Justice Chandrachud while launching the handbook held that questions regarding the efficacy of such a system are no longer theoretical as though there are things to improve and issues to resolve, the system as it stands does work.  The Justice pointed out that though organizations have been pushing for it and using it for far longer than virtual courts, substituting every dispute resolution process with ODR is not possible until there is digital penetration and literacy everywhere in India. So he argued for stronger digital penetration and literacy to make ODR possible in every dispute.

NITI Aayog had also held a virtual meeting with key stakeholders in the judiciary, government, industry and policy in 2020 to promote ODR in India.[10] The aim of the meeting was to have a multi-stakeholder agreement to catalyse ODR in India and achieve a sustainable, efficient and collaborative manner for the transformation of justice delivery in the country.

ODR and ADR:

ODR and ADR are not much different. The only difference between them is that most procedures in one is done online while in the other, it is done offline. So ODR is the online equivalent of ADR. They share the same practice, theory and ethical foundations, ODR stems from ADR. After all ODR is the integration of technology into ADR. The ultimate aim of both the processes is to ensure justice with efficiency and without any delays.

There also exist differences between them. ADR was largely developed by academics, lawyers, judicial officers, government agencies and non-profits.[11] On the other hand private sectors play a much greater role in developing and promoting ODR. This is because they have the resources to develop appropriate technologies to suit their requirements and can maintain them. Technology changes fast and it is important to be up to date to ensure a fair and smooth ODR process, this could be why most innovations in terms of the technology itself as well as in formulating guidelines and rules have been looked into by private sectors. The private sector is also playing a huge role in promoting and popularizing the ODR systems through conferences, discussions, innovations etc. However, people are wary about the profit motivation or revenue-generating opportunities related to ODR and in developing ODR platforms that might have made private parties active in the ODR system.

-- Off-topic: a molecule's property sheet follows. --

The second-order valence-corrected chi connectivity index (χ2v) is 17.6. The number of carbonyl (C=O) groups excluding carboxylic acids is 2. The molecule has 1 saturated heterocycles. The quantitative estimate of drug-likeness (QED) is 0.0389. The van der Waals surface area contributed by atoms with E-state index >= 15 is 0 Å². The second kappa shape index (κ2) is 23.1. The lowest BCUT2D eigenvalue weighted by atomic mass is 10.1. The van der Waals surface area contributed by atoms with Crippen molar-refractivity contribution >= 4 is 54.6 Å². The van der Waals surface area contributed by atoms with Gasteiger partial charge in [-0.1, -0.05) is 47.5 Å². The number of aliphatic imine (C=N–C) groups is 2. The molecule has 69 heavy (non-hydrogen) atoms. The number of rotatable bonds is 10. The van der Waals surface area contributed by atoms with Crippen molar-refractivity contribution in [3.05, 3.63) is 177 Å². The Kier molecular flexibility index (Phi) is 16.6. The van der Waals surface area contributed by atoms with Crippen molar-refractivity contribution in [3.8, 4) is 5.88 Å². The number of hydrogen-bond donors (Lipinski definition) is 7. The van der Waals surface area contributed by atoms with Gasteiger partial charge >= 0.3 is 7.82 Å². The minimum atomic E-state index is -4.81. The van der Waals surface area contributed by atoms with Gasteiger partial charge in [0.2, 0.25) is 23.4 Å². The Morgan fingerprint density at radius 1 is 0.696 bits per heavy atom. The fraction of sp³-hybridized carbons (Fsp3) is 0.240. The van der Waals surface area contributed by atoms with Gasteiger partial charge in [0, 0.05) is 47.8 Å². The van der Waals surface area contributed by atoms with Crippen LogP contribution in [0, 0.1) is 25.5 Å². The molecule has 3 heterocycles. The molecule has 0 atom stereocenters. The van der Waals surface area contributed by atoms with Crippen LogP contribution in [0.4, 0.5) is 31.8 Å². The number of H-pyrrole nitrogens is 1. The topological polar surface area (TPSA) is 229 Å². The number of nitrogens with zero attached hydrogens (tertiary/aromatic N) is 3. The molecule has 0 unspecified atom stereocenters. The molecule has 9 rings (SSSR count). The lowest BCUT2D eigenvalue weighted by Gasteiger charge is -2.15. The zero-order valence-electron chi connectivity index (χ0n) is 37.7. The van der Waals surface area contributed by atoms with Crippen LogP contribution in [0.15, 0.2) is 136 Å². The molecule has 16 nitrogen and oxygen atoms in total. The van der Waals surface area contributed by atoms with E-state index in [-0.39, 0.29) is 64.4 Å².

It is pertinent to note that ODR is the future of ADR. With everything from shopping to studies happening online, the ADR process also has its own place online. This however does not mean that there won’t be offline dispute resolution or ADR processes. Anyhow ODR is a great means for the ADR process to become commonplace and grow. There is no doubt that ODR would allow ADR to expand and grow to its fullest potential.


The ODR process is on its way to find its own place in the justice and legal system in the country. It will provide a new justice system soon. This will be enhanced through the collaborative and effective efforts of the legal system and the public as well as private players. Now what is required is to ensure quantitative as well as qualitative improvements along with increased usage and participation. Their usage especially in the public sectors, as a subset of the traditional courts is required. The improvements should focus on making the process and system more efficient and of better quality. The development of ODR should be such that it ensures fair resolution of disputes and improves access to justice.

[1] Karan Singh, Online Dispute Resolution (ODR): A Positive Contrivance To Justice Post Covid- 19, Mondaq (Apr. 13, 2021, 11:00 PM),

[2] ADR and ODR – what’s the difference?, DisputesEfiling (Apr. 13, 2021, 11:00 PM),

[3] Karan Singh, Supra, at 1.

[4] Id.

[5] Online Dispute Resolution’s Role Critical during Covid-19 Pandemic: Justice DY Chandrachud, PIB Delhi, Apr. 10, 2021,

[6] Colin Rule, Is ODR ADR?, 3(1) International Journal on Online Dispute Resolution 8, 10 (2016).

[7] Samaya Dharmaraj, Boosting online dispute resolution in India, OpenGov (Apr. 13, 2021, 11:00 PM),

[8] Sanya Dhingra, National platform, new law — how Sikri panel wants online dispute resolution to work, The Print, Apr. 13, 2021,

[9]NITI Aayog to Launch Online Dispute Resolution Handbook on Saturday, PIB Delhi, Apr. 9, 2021,,negotiation%2C%20mediation%2C%20and%20arbitration.

[10] Samaya Dharmaraj, Supra, at 7.

[11] Colin Rule, Supra, at 10.